For Adrian Poole the “secret of its appeal” is the “playful spirit,” in which the poem presents its otherwise grim and fatalistic subject matter about the arbitrariness of life, shadowed by the inevitability of death. ((Poole, introduction to FitzGerald’s Rubáiyát of Omar Khayyám: Popularity and Neglect, ed. Poole et al. (London: Anthem Press, 2011), xxi.)) This levity is evident in quatrain XXIX (1879):
Into this Universe, and Why not knowing
Nor Whence, like Water willy-nilly flowing;
And out of it, as Wind along the Waste,
I know not Whither, willy-nilly blowing. ((Throughout this essay I refer to the critical edition by Decker.))
The Rubáiyát’s metaphysical probing of life and death and of endings and beginnings makes metamorphosis central not only to its themes and its recombinant structure, but also its retranslations by FitzGerald (and others’ adaptations that live off those retranslations). That is to say, the poem is about “the uncertain continuance of life after death” just as translation is; ((Reynolds, Poetry of Translation, 269.)) after all, while in Benjaminian terms, translation constitutes for the original the possibility of continued life, it is by no means certain how much of an original lives on in translation. ((Walter Benjamin, “Task of the Translator,” Illuminations, ed. Hannah Arendt and trans. Harry Zohn (London: Fontana, 1973), 73.)) What translation and the magic lantern share is that both are media for animating the dead or returning them to life.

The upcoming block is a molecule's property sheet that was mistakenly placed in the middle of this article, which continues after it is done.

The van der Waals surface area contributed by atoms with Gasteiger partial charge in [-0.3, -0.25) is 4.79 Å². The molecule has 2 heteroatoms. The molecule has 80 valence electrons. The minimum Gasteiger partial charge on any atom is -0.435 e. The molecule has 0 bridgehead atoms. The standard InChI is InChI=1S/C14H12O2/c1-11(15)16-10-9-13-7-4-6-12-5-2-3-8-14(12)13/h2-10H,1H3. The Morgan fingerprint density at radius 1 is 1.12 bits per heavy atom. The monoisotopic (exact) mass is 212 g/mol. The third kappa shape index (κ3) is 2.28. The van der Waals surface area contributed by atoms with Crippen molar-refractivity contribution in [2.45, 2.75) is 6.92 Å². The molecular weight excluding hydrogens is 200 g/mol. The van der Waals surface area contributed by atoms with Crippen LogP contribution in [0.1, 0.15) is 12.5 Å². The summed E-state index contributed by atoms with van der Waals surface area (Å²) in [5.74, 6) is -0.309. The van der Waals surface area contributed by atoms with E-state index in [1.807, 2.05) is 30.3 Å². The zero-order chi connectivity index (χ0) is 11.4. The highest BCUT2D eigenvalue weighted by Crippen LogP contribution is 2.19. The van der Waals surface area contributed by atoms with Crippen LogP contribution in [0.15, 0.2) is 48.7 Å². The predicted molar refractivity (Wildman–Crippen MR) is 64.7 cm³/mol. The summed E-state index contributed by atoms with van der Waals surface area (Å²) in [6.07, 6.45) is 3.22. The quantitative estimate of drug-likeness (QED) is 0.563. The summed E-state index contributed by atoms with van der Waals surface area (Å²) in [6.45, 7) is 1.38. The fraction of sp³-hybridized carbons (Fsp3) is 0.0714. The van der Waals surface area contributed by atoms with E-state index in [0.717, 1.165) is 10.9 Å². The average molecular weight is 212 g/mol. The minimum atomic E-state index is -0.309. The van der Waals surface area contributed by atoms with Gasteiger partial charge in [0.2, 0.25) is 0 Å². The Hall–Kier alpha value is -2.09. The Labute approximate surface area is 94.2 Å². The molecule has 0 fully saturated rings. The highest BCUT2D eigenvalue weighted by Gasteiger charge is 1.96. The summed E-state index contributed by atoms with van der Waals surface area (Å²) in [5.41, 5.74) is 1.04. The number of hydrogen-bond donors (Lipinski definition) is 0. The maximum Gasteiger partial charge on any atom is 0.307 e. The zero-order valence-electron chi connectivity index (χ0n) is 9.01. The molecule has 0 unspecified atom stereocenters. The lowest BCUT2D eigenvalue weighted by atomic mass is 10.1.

The Rubáiyát not only “embrac[es] the inevitability of change” but “oblivion” too, as Erik Gray explains: “the poem is so concerned with the transformation of dead selves – how everything dies only to be reborn in different shape. Every rose was once a king; every lost friend is now grass on which we sit; and we shall soon be grass for others.” ((Gray, “Forgetting FitzGerald’s Rubáiyát,” Studies in English Literature 41.4 (2001): 771, 775.)) On the one hand, the poem is cyclical, beginning at dawn and ending at dusk. On the other, the perpetual cycle of life and death in Gray’s reading becomes, more appropriately, “an example of recycling” given the “constant changes that bodies undergo:” “the garden has a lap (XIX), the river has a lip (XX), and so does the earthen urn (XXXV), which is capable of speaking and kissing.” ((Gray, “Forgetting FitzGerald’s Rubáiyát,” 776. The references are to the 1879 edition.)) Daniel Schenker surrealistically suggests that “the Rubáiyát remains a veritable butcher shop of dismembered flesh: eyes in the earth, runaway moving fingers, and organs of speech all over the place.” ((Schenker, “Fugitive Articulation: An Introduction to the Rubáiyát of Omar Khayyam,” Victorian Poetry 19.1 (1981): 57.))